Document 30: Elayne DeLott, Journal, "you should be here now," Jackson/Tougaloo, Mississippi, [mid-October 1964], Elaine DeLott Baker Papers, Schlesinger Library, Radcliffe Institute, Harvard University.
Observing office politics and office priorities, and without any close friends to talk to, I often recorded my thoughts in journals and in letters. In this journal entry, I questioned the "Freedom Vote"--the Mississippi Freedom Democratic Party's (MFDP) effort to challenge the legitimacy of the all-white congressional delegation in the upcoming November election. Although the MFDP, or the FDP as it was commonly known, was not successful in its effort to unseat the regular Democratic Party at the August Democratic presidential convention in Atlantic City, it had emerged as a powerful organizing strategy. Post-Atlantic City, the next challenge to the mainstream Democratic Party was an effort called the "Freedom Vote," which called on black citizens to register with the FDP and cast their votes for Congress in the national election. The expectation was that this effort to participate in a national election by disenfranchised African Americans would provide a legal basis for challenging the legitimacy of the Mississippi congressional delegation. By the end of July 1964, 133,000 Mississippi Blacks had registered with the FDP. When the push came to register people for the Freedom Vote, I was deep into organizing for the Agricultural Stabilization and Conservation Service (ASCS) or "cotton vote" election--the old fashioned way, person by person. Believing in the idea of organizing an informed electorate through education, in my purist approach I considered the Freedom Vote a crass political move that bypassed the principles of the movement in favor of short-term political gain.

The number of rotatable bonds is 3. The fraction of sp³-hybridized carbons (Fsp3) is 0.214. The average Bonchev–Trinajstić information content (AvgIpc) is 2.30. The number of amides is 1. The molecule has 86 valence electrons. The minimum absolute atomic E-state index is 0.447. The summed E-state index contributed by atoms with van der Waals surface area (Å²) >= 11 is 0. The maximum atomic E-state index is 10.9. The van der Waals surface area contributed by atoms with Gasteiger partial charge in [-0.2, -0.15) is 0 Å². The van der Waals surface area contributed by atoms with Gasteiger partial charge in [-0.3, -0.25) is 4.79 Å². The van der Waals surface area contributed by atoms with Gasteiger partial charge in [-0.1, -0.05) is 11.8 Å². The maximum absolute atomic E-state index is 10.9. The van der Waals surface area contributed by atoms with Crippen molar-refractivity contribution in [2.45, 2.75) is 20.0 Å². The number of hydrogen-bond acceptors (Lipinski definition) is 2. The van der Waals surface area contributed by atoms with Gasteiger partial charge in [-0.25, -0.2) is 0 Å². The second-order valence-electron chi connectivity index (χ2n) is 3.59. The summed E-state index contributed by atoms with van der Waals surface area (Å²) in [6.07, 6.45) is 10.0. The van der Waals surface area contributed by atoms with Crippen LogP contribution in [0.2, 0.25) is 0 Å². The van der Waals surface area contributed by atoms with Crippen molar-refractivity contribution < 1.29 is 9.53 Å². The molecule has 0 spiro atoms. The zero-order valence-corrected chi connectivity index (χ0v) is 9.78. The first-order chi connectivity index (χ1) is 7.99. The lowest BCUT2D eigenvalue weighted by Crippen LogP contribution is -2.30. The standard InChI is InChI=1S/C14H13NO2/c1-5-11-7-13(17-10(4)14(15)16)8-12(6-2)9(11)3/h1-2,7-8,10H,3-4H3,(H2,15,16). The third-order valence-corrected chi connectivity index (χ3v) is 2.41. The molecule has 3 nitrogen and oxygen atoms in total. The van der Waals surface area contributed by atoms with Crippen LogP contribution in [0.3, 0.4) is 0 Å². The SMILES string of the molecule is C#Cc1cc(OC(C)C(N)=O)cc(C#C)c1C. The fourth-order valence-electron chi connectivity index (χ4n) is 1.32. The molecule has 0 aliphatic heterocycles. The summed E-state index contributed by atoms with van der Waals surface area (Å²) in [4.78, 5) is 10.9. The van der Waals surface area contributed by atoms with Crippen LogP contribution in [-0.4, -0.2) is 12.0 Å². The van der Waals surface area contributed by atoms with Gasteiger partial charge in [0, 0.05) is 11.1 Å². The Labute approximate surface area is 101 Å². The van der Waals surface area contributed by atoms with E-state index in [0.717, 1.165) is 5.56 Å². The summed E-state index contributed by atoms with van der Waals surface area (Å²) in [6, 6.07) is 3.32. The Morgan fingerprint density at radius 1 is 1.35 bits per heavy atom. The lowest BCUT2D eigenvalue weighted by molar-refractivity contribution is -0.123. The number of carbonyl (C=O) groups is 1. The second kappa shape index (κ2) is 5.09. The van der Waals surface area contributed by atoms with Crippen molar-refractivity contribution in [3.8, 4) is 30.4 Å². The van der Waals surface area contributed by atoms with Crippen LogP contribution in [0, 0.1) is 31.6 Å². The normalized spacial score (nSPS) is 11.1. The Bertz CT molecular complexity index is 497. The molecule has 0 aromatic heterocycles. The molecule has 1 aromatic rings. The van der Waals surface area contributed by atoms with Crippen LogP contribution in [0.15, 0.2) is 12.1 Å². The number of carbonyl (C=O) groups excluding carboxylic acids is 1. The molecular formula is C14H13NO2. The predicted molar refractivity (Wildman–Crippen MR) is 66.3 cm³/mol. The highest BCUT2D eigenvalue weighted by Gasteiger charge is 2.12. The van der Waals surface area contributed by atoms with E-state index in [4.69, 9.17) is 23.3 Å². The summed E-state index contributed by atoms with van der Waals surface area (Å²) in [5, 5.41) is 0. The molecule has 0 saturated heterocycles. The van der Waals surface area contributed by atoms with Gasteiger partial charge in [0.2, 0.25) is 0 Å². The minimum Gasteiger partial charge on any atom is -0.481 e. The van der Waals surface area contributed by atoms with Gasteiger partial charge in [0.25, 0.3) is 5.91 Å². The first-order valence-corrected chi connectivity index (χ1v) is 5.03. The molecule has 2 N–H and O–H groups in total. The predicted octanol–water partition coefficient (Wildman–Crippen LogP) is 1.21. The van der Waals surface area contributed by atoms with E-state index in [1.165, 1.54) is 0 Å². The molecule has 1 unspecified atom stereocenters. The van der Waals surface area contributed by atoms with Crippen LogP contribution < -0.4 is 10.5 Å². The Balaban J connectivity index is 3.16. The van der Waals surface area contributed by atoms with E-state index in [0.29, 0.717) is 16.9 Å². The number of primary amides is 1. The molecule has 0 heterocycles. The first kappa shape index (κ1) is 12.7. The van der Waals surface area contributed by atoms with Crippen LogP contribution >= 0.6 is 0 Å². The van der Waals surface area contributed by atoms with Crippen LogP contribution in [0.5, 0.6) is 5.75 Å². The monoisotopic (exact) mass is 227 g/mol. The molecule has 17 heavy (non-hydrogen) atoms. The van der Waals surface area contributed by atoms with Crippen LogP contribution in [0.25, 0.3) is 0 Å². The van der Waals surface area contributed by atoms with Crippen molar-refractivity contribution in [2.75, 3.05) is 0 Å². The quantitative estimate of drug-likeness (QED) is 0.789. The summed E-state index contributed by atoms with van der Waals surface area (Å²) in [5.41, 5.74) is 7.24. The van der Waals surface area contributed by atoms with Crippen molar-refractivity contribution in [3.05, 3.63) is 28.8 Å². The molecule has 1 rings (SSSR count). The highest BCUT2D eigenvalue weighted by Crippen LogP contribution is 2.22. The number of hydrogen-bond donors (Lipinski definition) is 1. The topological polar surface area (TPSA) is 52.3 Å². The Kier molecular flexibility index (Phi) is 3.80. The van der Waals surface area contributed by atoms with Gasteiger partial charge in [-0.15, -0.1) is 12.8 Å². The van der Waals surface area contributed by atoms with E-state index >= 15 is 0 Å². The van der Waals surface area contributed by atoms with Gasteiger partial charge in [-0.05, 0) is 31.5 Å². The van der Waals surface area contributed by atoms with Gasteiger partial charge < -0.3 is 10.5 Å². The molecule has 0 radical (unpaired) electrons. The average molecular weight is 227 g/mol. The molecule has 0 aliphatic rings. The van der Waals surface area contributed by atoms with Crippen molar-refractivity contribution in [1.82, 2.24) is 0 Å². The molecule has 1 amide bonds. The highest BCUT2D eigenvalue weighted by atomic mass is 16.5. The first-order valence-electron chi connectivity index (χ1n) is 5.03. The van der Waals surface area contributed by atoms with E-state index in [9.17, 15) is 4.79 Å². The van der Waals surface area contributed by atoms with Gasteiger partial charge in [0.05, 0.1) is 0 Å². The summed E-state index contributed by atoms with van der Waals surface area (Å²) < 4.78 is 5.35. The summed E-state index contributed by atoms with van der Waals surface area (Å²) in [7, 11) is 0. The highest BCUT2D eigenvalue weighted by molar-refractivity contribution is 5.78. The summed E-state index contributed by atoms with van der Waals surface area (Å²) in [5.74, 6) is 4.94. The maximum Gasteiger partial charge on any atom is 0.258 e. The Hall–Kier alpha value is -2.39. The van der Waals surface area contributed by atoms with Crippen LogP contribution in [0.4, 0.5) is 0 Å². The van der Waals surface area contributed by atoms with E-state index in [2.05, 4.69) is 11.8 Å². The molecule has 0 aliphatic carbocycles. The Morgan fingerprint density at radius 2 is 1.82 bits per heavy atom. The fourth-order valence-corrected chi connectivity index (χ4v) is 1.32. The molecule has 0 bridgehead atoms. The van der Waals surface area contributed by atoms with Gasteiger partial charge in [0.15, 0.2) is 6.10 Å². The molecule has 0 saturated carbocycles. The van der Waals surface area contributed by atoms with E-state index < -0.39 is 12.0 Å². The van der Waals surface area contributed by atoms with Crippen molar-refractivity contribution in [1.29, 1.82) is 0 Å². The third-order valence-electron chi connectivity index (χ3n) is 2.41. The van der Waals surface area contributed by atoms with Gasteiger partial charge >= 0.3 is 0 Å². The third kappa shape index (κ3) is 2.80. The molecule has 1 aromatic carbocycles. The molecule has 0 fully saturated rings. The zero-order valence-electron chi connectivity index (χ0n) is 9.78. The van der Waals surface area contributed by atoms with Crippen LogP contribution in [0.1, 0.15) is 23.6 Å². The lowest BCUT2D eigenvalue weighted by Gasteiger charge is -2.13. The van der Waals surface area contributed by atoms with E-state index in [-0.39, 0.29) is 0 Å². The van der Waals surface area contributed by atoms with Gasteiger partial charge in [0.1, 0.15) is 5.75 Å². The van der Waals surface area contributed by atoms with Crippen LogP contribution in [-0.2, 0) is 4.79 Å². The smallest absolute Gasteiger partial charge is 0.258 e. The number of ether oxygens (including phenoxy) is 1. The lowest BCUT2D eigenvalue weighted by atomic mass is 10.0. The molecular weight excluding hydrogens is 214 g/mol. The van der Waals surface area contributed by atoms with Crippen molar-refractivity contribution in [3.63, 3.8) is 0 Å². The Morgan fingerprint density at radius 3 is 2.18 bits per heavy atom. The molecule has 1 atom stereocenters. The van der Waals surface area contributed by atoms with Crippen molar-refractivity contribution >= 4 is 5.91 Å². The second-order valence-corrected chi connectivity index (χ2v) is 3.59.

you should be here now to witness the near armed rebellion that is going on in reaction to the new plans for the freedom vote- 10 days, mobile units, no requirement of freedom registration for a freedom vote, the fdp has been flying under the banner of principled politics, honesty and a true mandate of the people. the double purpose was supposedly to prove that the people of miss. did want to vote, and to educate them on how it's done in as accurate a way as possible. so here we are railroading them to sign something we have no time to explain, bringing the ballots to their door, telling them how to vote, declaring that the people have spoken, and then running to Washington to fight, representing thousands of people who don't know what is hitting them. this type of thing is the worst possible insult you can give to the negroes in miss, virtually tricking them into giving you the right to speak for them.
who's going to spoonfeed them their ballots when they do get the right to vote. and considering they are not really building the fdp themselves, but are letting alot of northern whites and blacks build it for them, what do you think it will be like in two years. when will the orders start coming from down to up, instead of being issued by lawrence guyot, or aaron henry? i challenge anyone to pick at random five freedom registration forms and ask these five people what the freedom vote is. what would a really big freedom vote really mean to the people anyway? you might as well just forge all the signatures in the office, because if a white man goes up to one of these people and asks them if they signed this, 9 out of 10 are going to deny it. it's not a matter of principle to them yet, and won't be till they start working for it themselves.
and me - you're selling me out too. you're making me manipulate people, use their names as tools, put washington above miss. and work for something that is beginning to look like any other political group. okay, so all minority groups have gone through this type of stage, from idealistic, to manipulative, to selling out their own people, maybe i shouldn't ask the negroes to be different. on the other hand, who's got the right to ask me or expect me to help bring this about in a spirit of committment. and all this from the party that acted on principle at atlantic city, that rejected compromise.
will the movement ever decide to work through the people instead of for the people? won't anyone ever recognize that they have dignity, and treat them accordingly?
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